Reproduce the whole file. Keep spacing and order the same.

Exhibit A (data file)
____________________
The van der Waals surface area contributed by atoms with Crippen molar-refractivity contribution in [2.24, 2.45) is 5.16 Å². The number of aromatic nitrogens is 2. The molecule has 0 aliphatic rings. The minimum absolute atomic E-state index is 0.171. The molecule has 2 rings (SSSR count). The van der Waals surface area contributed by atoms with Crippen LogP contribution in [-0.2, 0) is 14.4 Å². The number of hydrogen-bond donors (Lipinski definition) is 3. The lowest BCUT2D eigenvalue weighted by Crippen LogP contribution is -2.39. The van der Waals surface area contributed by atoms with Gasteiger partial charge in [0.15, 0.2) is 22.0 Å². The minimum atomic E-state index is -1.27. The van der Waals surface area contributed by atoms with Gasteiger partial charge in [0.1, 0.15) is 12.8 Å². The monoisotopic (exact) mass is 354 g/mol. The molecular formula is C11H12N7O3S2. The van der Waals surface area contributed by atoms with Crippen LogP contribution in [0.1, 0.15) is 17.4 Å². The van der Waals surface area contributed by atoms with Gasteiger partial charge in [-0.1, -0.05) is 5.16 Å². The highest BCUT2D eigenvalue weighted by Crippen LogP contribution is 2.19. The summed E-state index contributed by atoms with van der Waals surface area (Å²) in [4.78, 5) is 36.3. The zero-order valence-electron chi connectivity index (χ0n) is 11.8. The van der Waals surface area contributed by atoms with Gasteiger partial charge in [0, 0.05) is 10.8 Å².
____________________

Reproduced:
The van der Waals surface area contributed by atoms with Crippen molar-refractivity contribution in [2.24, 2.45) is 5.16 Å². The number of aromatic nitrogens is 2. The molecule has 0 aliphatic rings. The minimum absolute atomic E-state index is 0.171. The molecule has 2 rings (SSSR count). The van der Waals surface area contributed by atoms with Crippen LogP contribution in [-0.2, 0) is 14.4 Å². The number of hydrogen-bond donors (Lipinski definition) is 3. The lowest BCUT2D eigenvalue weighted by Crippen LogP contribution is -2.39. The van der Waals surface area contributed by atoms with Gasteiger partial charge in [0.15, 0.2) is 22.0 Å². The minimum atomic E-state index is -1.27. The van der Waals surface area contributed by atoms with Gasteiger partial charge in [0.1, 0.15) is 12.8 Å². The monoisotopic (exact) mass is 354 g/mol. The molecular formula is C11H12N7O3S2. The van der Waals surface area contributed by atoms with Crippen LogP contribution in [0.1, 0.15) is 17.4 Å². The van der Waals surface area contributed by atoms with Gasteiger partial charge in [-0.1, -0.05) is 5.16 Å². The highest BCUT2D eigenvalue weighted by Crippen LogP contribution is 2.19. The summed E-state index contributed by atoms with van der Waals surface area (Å²) in [4.78, 5) is 36.3. The zero-order valence-electron chi connectivity index (χ0n) is 11.8. The van der Waals surface area contributed by atoms with Gasteiger partial charge in [0, 0.05) is 10.8 Å².